ITS 311: IT Communications

Chapter 10: Analyzing a Process


This chapter discusses documents that analyze a process. Objectives important to this chapter:

  1. Types of processes
  2. Types of analyses
  3. Writing an analysis
Types of processes

A process is usually a procedure, a set of steps, that may happen once, often, or as needed. The text lists several categories of processes:

  • linear - a process that follows a specific sequence
  • cyclical - a process that is repeated frequently
  • independent - a process that is not affected by other processes
  • interdependent - a process that is affected by the outcome of other processes, and may affect other processes as well

A process analysis describes a process, explains what is done, by whom, and why. It is not a set of instructions, but instructions may be developed from a process analysis.

Types of analyses

Just as there are different types of processes, the text offers a list of types of process analyses:

  • historical analysis - Think of a history book, a good one, like James Burke's Connections. This kind of analysis tells the reader what happened, why it happened, and what the results were.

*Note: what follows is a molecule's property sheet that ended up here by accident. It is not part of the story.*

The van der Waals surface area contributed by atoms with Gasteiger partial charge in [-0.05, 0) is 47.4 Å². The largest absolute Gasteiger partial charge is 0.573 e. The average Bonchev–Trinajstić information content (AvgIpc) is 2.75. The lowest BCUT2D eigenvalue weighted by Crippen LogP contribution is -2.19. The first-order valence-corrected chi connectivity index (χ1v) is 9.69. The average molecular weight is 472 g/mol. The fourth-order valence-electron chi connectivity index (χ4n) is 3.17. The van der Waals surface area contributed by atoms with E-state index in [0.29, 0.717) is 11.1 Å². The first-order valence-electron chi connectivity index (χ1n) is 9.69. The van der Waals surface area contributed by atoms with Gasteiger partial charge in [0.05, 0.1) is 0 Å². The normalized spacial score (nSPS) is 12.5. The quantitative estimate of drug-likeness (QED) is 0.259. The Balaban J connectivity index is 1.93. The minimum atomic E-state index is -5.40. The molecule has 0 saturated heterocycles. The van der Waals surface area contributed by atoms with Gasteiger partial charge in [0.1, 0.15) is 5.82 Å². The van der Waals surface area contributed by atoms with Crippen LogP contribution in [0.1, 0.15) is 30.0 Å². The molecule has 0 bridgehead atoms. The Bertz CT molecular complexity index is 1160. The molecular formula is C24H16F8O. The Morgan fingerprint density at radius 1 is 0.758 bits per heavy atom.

• scientific analysis - This category includes analyses of any scientific process. Consider the many fine articles at Marshall Brain's site, How Stuff Works.
  • organizational analysis - This is the least understandable of the author's categories. It includes analyses of the work of a manager, which seems to fit with the connotation of "organizational". It also includes analyses of any human activity, such as farming, bricklaying, or computer programming.
Writing an analysis

More than any other writing model in the text, an analysis tells a story. It also includes other models, such as definitions and descriptions. An analysis goes beyond those models. It adds a discussion of the steps of the process as they are typically carried out, or as they typically occur, if this is an analysis of a natural process without actors, such as photosynthesis.